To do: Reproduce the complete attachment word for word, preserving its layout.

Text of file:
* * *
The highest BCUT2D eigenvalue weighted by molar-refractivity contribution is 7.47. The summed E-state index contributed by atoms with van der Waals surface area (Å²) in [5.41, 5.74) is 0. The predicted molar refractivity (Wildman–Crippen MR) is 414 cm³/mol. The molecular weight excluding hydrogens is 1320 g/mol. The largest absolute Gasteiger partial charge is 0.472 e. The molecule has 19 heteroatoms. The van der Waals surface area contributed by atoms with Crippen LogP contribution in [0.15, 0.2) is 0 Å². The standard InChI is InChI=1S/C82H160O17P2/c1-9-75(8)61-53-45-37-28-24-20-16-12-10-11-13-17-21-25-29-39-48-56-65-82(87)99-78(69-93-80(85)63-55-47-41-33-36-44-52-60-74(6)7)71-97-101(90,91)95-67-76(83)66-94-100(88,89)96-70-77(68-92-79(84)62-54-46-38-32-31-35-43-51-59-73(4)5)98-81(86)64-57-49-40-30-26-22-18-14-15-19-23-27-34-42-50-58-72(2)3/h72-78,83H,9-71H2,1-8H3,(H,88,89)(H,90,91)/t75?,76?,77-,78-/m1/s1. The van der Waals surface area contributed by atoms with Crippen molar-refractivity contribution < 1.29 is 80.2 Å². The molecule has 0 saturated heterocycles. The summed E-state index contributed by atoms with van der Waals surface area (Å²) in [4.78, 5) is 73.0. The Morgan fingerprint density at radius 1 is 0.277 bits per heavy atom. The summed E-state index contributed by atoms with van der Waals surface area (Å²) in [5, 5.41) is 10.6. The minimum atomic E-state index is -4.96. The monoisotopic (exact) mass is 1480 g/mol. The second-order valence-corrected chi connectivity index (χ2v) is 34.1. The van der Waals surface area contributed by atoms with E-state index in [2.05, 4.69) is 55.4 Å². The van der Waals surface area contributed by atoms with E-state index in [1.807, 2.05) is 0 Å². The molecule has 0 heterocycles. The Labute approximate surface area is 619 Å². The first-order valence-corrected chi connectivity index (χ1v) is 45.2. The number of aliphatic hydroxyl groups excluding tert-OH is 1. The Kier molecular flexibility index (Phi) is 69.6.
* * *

The highest BCUT2D eigenvalue weighted by molar-refractivity contribution is 7.47. The summed E-state index contributed by atoms with van der Waals surface area (Å²) in [5.41, 5.74) is 0. The predicted molar refractivity (Wildman–Crippen MR) is 414 cm³/mol. The molecular weight excluding hydrogens is 1320 g/mol. The largest absolute Gasteiger partial charge is 0.472 e. The molecule has 19 heteroatoms. The van der Waals surface area contributed by atoms with Crippen LogP contribution in [0.15, 0.2) is 0 Å². The standard InChI is InChI=1S/C82H160O17P2/c1-9-75(8)61-53-45-37-28-24-20-16-12-10-11-13-17-21-25-29-39-48-56-65-82(87)99-78(69-93-80(85)63-55-47-41-33-36-44-52-60-74(6)7)71-97-101(90,91)95-67-76(83)66-94-100(88,89)96-70-77(68-92-79(84)62-54-46-38-32-31-35-43-51-59-73(4)5)98-81(86)64-57-49-40-30-26-22-18-14-15-19-23-27-34-42-50-58-72(2)3/h72-78,83H,9-71H2,1-8H3,(H,88,89)(H,90,91)/t75?,76?,77-,78-/m1/s1. The van der Waals surface area contributed by atoms with Crippen molar-refractivity contribution < 1.29 is 80.2 Å². The molecule has 0 saturated heterocycles. The summed E-state index contributed by atoms with van der Waals surface area (Å²) in [4.78, 5) is 73.0. The Morgan fingerprint density at radius 1 is 0.277 bits per heavy atom. The summed E-state index contributed by atoms with van der Waals surface area (Å²) in [5, 5.41) is 10.6. The minimum atomic E-state index is -4.96. The monoisotopic (exact) mass is 1480 g/mol. The second-order valence-corrected chi connectivity index (χ2v) is 34.1. The van der Waals surface area contributed by atoms with E-state index in [2.05, 4.69) is 55.4 Å². The van der Waals surface area contributed by atoms with E-state index in [1.807, 2.05) is 0 Å². The molecule has 0 heterocycles. The Labute approximate surface area is 619 Å². The first-order valence-corrected chi connectivity index (χ1v) is 45.2. The number of aliphatic hydroxyl groups excluding tert-OH is 1. The Kier molecular flexibility index (Phi) is 69.6.